Unacceptable or inappropriate crowns and bridges

Our experienced dental negligence lawyers understand the anxieties, concerns and frustration that may be caused by negligent dental care and treatment. We also fully understand the practical problems and social embarrassments that may be caused by unwanted or unexpected changes in appearance or the ability to eat in comfort.

At DNC we are sympathetic and knowledgeable about the situation you may find yourself in. We have helped many people make successful dental negligence claims and receive compensation for their injuries as well as for any corrective treatment that may be required.

Dental claims and dental negligence law is a very specialist area. We are true professionals with both legal and dental knowledge and expertise to help you through this difficult time.

Please note that the information here is only applicable for adult, permanent teeth. Deciduous (baby) teeth have different treatment needs and procedures.

What is a crown?

A crown is an artificial tooth – it is sometimes called a ’cap’. A crown is made of porcelain and/or metal and fits over the visible part of the tooth in the mouth.

A crown is usually required to either hold a damaged tooth together/improve its strength or make it look better. The tooth requires cutting down to create space for the artificial crown to be permanently cemented over it.

If a tooth is very broken down, a ‘post-crown’ is an alternative treatment option to trying to rebuild the tooth in order to put a crown over it. Quite literally, a post is fixed into the root canal space and acts as the ‘core’ of the tooth after it has been cut down to make space for a crown. The post in the root canal helps to retain the tooth core and this may be a better option than trying to rebuild the tooth structure in other ways. Usually these teeth have already had a root canal treatment, although an x-ray should always be taken to check that this has been successful.

Incidentally, a ‘crown’ is also the term given to the part of a natural tooth, which is covered in enamel and seen in the mouth.

What is a bridge?

A bridge is a fixed, permanent replacement for a missing tooth. It is a false (usually porcelain) tooth, which is attached to one or more adjacent teeth. These adjacent teeth are called ‘abutments’ and support the false tooth, which is called the ‘pontic’.

A bridge is permanently cemented or bonded to the adjacent tooth/teeth.

A bonded bridge means that the abutment teeth do not have to be cut down – the bridge is attached and supported by a metallic ‘arm’, which is made to fit around the supporting tooth rather than fit over it. A bonded bridge is more appropriate if the supporting tooth is healthy as it means that there is no need to cut down a healthy tooth.

A bridge usually replaces one missing tooth, but may replace more.

Problems with crowns and bridges

When crowns and/or bridges fail – for whatever reason, the treatment options may be very limited. For example, if the tooth supporting the crown or bridge abutment fractures, the remaining root may have to be extracted – in the case of a bridge, this can be a devastating and costly loss of much more than just one single tooth.

Dental negligence claims arising from crowns and bridges

Before placing a crown or bridge, it is important to assess the health of the tooth to ensure that there is no decay, risk of needing root canal treatment or gum disease around the tooth. If any of these are present, they should be diagnosed and treated before a crown or bridge is placed.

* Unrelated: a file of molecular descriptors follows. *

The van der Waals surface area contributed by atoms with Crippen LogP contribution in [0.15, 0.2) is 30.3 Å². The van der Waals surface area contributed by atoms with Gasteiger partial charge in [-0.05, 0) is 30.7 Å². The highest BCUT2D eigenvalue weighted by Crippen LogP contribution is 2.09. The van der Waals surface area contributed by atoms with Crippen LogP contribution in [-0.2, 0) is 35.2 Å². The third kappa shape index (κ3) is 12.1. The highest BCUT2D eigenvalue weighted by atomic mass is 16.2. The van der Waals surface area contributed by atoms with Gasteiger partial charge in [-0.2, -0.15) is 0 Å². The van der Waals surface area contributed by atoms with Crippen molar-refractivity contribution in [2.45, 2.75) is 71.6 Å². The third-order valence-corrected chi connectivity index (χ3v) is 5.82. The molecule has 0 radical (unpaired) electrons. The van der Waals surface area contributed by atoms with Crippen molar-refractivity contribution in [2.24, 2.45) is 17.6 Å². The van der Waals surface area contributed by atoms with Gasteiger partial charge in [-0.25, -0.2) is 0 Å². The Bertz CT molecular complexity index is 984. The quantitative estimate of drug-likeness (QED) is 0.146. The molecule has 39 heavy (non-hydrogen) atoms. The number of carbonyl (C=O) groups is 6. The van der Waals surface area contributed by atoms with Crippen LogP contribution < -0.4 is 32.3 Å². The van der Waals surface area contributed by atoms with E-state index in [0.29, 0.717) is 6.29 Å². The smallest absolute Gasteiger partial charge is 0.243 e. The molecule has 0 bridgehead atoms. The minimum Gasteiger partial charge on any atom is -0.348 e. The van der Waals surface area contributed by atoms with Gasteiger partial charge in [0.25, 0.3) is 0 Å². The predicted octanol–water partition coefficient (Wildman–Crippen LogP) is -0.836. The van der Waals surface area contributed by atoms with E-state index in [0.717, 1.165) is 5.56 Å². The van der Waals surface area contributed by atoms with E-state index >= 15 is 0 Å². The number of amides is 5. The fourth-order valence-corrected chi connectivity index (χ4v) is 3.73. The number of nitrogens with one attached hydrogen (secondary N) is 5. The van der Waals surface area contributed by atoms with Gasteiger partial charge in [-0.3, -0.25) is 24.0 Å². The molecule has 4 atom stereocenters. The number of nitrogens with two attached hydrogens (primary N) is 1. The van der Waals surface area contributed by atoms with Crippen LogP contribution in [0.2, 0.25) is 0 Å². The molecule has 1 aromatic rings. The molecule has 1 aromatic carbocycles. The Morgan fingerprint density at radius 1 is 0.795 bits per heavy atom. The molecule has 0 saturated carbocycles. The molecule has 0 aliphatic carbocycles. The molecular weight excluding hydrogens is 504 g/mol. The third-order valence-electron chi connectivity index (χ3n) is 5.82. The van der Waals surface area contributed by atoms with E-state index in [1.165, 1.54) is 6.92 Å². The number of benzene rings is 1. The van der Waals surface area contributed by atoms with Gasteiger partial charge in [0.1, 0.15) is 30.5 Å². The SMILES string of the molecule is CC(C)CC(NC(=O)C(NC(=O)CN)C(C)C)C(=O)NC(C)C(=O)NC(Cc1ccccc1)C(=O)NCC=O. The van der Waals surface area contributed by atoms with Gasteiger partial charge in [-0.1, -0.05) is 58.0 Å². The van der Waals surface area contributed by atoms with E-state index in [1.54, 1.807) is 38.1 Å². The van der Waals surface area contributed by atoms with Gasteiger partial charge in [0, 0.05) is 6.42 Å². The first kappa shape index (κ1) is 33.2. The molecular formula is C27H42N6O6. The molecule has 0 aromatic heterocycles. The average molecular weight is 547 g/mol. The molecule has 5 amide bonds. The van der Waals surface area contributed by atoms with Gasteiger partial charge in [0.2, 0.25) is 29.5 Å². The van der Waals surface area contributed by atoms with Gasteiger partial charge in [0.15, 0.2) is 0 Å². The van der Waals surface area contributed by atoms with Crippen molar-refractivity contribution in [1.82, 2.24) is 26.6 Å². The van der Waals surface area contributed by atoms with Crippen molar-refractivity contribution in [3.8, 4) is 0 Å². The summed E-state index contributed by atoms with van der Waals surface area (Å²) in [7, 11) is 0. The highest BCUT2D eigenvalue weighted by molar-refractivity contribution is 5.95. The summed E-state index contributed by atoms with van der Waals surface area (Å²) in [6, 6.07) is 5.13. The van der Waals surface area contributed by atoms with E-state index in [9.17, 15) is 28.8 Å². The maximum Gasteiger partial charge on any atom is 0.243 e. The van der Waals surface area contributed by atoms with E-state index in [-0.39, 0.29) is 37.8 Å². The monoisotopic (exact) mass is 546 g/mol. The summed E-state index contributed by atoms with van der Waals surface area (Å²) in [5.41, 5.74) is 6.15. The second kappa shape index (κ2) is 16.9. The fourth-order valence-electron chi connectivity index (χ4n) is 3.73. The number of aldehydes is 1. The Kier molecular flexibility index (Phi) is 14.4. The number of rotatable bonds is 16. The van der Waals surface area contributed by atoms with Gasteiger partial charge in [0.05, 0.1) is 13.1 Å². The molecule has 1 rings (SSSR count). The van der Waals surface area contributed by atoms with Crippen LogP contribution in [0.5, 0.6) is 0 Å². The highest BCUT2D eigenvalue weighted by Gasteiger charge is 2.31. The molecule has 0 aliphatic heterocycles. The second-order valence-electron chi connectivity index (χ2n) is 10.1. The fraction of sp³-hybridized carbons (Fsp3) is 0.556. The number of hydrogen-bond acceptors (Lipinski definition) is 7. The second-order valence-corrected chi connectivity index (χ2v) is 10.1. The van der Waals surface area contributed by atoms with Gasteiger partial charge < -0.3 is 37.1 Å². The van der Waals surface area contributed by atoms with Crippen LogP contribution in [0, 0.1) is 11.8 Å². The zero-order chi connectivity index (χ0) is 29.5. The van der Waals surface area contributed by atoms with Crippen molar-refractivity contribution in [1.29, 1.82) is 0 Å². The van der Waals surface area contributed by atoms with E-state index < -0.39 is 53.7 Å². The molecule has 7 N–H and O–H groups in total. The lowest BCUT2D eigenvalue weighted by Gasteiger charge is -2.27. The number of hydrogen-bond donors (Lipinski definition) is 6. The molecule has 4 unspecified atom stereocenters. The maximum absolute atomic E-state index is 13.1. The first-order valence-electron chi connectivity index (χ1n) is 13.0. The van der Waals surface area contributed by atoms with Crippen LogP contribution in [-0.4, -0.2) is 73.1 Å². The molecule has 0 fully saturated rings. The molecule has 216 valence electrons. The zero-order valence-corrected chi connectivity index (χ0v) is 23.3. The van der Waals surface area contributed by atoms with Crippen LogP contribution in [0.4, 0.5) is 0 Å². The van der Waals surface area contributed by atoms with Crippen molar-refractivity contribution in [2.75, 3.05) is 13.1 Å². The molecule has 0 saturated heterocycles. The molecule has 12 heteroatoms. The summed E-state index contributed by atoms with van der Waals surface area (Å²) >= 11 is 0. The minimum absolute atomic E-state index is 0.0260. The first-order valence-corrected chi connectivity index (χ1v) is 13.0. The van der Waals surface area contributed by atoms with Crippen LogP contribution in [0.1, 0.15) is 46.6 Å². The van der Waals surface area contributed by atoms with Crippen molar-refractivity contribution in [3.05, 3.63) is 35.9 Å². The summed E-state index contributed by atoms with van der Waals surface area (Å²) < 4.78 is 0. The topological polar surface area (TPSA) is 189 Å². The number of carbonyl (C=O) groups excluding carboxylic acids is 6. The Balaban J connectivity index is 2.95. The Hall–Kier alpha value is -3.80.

Similarly, it is important to check that a crown or bridge fits well around the margins with the natural tooth as this will reduce the risk of tooth decay occurring and spreading under the crown or bridge abutment.

Before placing a crown or bridge, it is also important to assess the occlusion (the ‘bite’) and how this may affect it. If the biting force is not level on the crown or bridge it will repeatedly knock against it and this will eventually break the cement or bond that holds the crown or bridge in place.

Alternatively, if the tooth is affected by gum disease, a crown or bridge placed without any assessment of the occlusion on that tooth, may reduce the stability of the tooth and so put it at greater risk of the entire tooth and root becoming mobile (’wobbly’) and needing to be extracted.

It is also important when cutting down a tooth to make room for a crown/abutment, to ensure that the shape is not too conical as this will reduce the retention of the crown/bridge and make it more likely to fall out.

The most common claims involving crowns and bridges include the following:

  • Poor fit (with poor appearance around the gum line)
  • Poor fit (with repeated need for recementing or rebonding)
  • Poor fit (with tooth decay affecting the supporting tooth)
  • Uncomfortable or strange sense of bite on the crown or bridge
  • Fracture of the supporting tooth/abutment (with loss of the crown or bridge)
  • New toothache symptoms in a supporting tooth and the need for root canal treatment
  • Increased mobility of the supporting tooth (especially if already affected by gum disease)
  • Wrong shade
    Wrong shape/contours feeling bulky

If you are not sure whether you like how the crown or bridge looks (the colour or shape), it may be possible for you to ask the dentist to use temporary cement when initially fitting the crown or bridge. Your dentist can discuss this further with you.

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